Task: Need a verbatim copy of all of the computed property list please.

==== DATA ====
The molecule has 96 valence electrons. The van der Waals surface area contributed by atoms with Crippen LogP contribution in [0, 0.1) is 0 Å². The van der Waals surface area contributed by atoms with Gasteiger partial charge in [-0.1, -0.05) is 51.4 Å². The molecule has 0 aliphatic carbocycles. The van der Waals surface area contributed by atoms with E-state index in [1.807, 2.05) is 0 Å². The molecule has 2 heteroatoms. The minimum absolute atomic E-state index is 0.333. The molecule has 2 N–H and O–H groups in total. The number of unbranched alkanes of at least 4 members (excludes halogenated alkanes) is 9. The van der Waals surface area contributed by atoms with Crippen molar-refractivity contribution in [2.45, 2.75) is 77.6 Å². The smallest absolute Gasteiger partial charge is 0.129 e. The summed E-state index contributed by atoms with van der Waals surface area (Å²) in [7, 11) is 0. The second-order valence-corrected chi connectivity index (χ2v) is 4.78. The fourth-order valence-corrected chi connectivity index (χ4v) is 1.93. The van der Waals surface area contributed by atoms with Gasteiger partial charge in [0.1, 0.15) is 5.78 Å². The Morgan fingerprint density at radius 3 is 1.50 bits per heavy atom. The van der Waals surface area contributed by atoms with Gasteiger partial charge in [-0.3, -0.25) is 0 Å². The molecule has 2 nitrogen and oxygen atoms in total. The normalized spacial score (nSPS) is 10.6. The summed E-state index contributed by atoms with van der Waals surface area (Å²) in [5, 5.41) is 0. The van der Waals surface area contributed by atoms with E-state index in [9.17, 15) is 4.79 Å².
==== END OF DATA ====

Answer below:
The molecule has 96 valence electrons. The van der Waals surface area contributed by atoms with Crippen LogP contribution in [0, 0.1) is 0 Å². The van der Waals surface area contributed by atoms with Gasteiger partial charge in [-0.1, -0.05) is 51.4 Å². The molecule has 0 aliphatic carbocycles. The van der Waals surface area contributed by atoms with E-state index in [1.807, 2.05) is 0 Å². The molecule has 2 heteroatoms. The minimum absolute atomic E-state index is 0.333. The molecule has 2 N–H and O–H groups in total. The number of unbranched alkanes of at least 4 members (excludes halogenated alkanes) is 9. The van der Waals surface area contributed by atoms with Crippen molar-refractivity contribution in [2.45, 2.75) is 77.6 Å². The smallest absolute Gasteiger partial charge is 0.129 e. The summed E-state index contributed by atoms with van der Waals surface area (Å²) in [7, 11) is 0. The second-order valence-corrected chi connectivity index (χ2v) is 4.78. The fourth-order valence-corrected chi connectivity index (χ4v) is 1.93. The van der Waals surface area contributed by atoms with Gasteiger partial charge in [0.1, 0.15) is 5.78 Å². The Morgan fingerprint density at radius 3 is 1.50 bits per heavy atom. The van der Waals surface area contributed by atoms with Gasteiger partial charge in [-0.3, -0.25) is 0 Å². The molecule has 2 nitrogen and oxygen atoms in total. The normalized spacial score (nSPS) is 10.6. The summed E-state index contributed by atoms with van der Waals surface area (Å²) in [5, 5.41) is 0. The van der Waals surface area contributed by atoms with E-state index in [9.17, 15) is 4.79 Å².